A brother's tears have wet them o’er and o’er;
And so, my brother, hail, and fairwell everymore! Catullus
50,805. Do you know how black the grave is? Doctors, BBC 24th February 2011, blind man to doctor
50,806. Before you embark on a journey of revenge, dig two graves. (Grave & Revenge) Confucius
50,807. The bitterest tear shed over graves are for words left unsaid and deeds left undone. (Grave & Tears) Harriet Beecher Stowe
50,811. Down, down, down into the darkness of the grave
Gently they go, the beautiful, the tender, the kind;
Quietly they go, the intelligent, the witty, the brave.
I know. But I do not approve. And I am not resigned. Edna St Vincent Millay, Dirge Without Music 1928
50,812. While we ourselves are the living graves of murdered animals, how can we expect any ideal living conditions on this earth? George Bernard Shaw
50,813. Do not stand at my grave and weep,
I am not there, I do not sleep.
I am in a thousand winds that blow,
I am the softly falling snow.
I am the gentle showers of rain,
I am the fields of ripening grain.
I am in the morning hush,
I am in the graceful rush
Of beautiful birds in circling flight,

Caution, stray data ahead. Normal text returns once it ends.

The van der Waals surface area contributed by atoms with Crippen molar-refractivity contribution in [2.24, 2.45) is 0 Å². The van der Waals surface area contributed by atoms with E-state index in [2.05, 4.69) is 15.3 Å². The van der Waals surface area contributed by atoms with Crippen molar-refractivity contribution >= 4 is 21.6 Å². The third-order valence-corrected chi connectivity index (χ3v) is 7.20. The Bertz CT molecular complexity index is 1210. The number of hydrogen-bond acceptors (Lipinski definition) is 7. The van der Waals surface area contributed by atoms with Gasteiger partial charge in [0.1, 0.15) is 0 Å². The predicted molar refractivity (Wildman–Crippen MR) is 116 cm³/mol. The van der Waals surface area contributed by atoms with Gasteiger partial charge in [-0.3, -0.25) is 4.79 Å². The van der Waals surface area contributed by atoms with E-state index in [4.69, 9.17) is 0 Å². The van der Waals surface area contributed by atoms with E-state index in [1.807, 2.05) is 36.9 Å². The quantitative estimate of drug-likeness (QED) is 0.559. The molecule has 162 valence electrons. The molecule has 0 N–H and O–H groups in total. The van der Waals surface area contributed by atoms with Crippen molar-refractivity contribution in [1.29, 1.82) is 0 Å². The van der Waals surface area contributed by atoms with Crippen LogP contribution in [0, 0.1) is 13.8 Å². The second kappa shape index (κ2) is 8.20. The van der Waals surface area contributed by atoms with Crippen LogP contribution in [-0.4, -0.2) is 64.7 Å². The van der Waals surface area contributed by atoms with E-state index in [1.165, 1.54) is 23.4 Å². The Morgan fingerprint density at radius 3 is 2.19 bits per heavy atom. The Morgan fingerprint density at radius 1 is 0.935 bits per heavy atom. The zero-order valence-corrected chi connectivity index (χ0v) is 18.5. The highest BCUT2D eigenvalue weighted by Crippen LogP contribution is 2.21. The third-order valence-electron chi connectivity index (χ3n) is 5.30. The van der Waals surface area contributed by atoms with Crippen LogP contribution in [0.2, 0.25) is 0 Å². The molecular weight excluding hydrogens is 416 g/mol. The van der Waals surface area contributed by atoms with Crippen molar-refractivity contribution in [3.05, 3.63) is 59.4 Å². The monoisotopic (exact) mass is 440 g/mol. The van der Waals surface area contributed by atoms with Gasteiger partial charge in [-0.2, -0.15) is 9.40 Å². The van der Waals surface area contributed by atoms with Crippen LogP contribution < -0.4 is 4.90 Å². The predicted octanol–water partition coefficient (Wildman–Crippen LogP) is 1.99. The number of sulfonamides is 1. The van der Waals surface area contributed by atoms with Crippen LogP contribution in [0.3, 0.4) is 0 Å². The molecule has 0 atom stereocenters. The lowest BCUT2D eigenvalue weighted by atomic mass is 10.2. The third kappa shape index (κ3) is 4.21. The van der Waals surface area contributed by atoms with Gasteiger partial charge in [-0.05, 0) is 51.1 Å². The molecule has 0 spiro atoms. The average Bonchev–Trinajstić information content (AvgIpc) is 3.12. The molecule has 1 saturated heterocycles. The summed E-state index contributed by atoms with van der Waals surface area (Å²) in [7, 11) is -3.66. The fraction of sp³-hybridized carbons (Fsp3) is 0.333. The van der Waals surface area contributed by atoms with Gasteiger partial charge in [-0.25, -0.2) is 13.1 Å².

I am the starshine of the night.
I am in the flowers that bloom,
I am in a quiet room.
I am in the birds that sing,
I am in each lovely thing.
Do not stand at my grave bereft
I am not there. I have not left. (Grave & Death) Mary Elizabeth Frye
50,814. Why would you stick someone you love down in a lonely hole in the dirt? Where it's cold, and dirty, and full of bugs? Kami Garcia, Beautiful Creatures
50,815. Was I sleeping, while the others suffered? Am I sleeping now? Tomorrow, when I wake, or think I do, what shall I say of today? That with Estragon my friend, at this place, until the fall of night, I waited for Godot? That Pozzo passed, with his carrier, and that he spoke to us? Probably. But in all that what truth will there be? He’ll know nothing. He’ll tell me about the blows he received and I’ll give him a carrot. (pause) Astride of a grave and a difficult birth. Down in the hole, lingeringly, the grave digger puts on the forceps. We have time to grow old. The air is full of our cries. But habit is a great deadener. At me too someone is looking, of me too someone is saying, He is sleeping, he knows nothing, let him sleep on. (pause) I can’t go on! (pause) What have I said? Samuel Beckett, Waiting for Godot